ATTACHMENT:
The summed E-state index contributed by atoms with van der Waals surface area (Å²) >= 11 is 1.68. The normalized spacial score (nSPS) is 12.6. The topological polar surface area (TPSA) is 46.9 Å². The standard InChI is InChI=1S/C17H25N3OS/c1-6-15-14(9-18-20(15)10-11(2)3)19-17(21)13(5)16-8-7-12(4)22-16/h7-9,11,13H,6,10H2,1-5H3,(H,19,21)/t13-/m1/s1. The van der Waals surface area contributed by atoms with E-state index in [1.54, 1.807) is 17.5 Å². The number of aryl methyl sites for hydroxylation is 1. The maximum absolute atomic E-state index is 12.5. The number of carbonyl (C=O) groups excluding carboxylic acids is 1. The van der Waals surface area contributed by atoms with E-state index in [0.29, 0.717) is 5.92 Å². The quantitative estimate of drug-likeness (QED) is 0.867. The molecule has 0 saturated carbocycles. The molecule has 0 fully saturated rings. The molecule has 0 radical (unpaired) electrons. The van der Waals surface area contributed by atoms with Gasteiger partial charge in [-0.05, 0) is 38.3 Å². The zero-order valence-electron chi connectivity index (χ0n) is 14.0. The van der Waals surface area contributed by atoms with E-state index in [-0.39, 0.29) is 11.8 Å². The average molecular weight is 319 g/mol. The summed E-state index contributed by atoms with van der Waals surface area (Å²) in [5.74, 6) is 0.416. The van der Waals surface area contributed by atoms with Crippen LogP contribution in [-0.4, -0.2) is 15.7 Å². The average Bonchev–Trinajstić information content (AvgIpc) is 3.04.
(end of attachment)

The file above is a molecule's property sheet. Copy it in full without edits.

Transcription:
The summed E-state index contributed by atoms with van der Waals surface area (Å²) >= 11 is 1.68. The normalized spacial score (nSPS) is 12.6. The topological polar surface area (TPSA) is 46.9 Å². The standard InChI is InChI=1S/C17H25N3OS/c1-6-15-14(9-18-20(15)10-11(2)3)19-17(21)13(5)16-8-7-12(4)22-16/h7-9,11,13H,6,10H2,1-5H3,(H,19,21)/t13-/m1/s1. The van der Waals surface area contributed by atoms with E-state index in [1.54, 1.807) is 17.5 Å². The number of aryl methyl sites for hydroxylation is 1. The maximum absolute atomic E-state index is 12.5. The number of carbonyl (C=O) groups excluding carboxylic acids is 1. The van der Waals surface area contributed by atoms with E-state index in [0.29, 0.717) is 5.92 Å². The quantitative estimate of drug-likeness (QED) is 0.867. The molecule has 0 saturated carbocycles. The molecule has 0 fully saturated rings. The molecule has 0 radical (unpaired) electrons. The van der Waals surface area contributed by atoms with Gasteiger partial charge in [-0.05, 0) is 38.3 Å². The zero-order valence-electron chi connectivity index (χ0n) is 14.0. The van der Waals surface area contributed by atoms with E-state index in [-0.39, 0.29) is 11.8 Å². The average molecular weight is 319 g/mol. The summed E-state index contributed by atoms with van der Waals surface area (Å²) in [5.74, 6) is 0.416. The van der Waals surface area contributed by atoms with Crippen LogP contribution in [-0.4, -0.2) is 15.7 Å². The average Bonchev–Trinajstić information content (AvgIpc) is 3.04.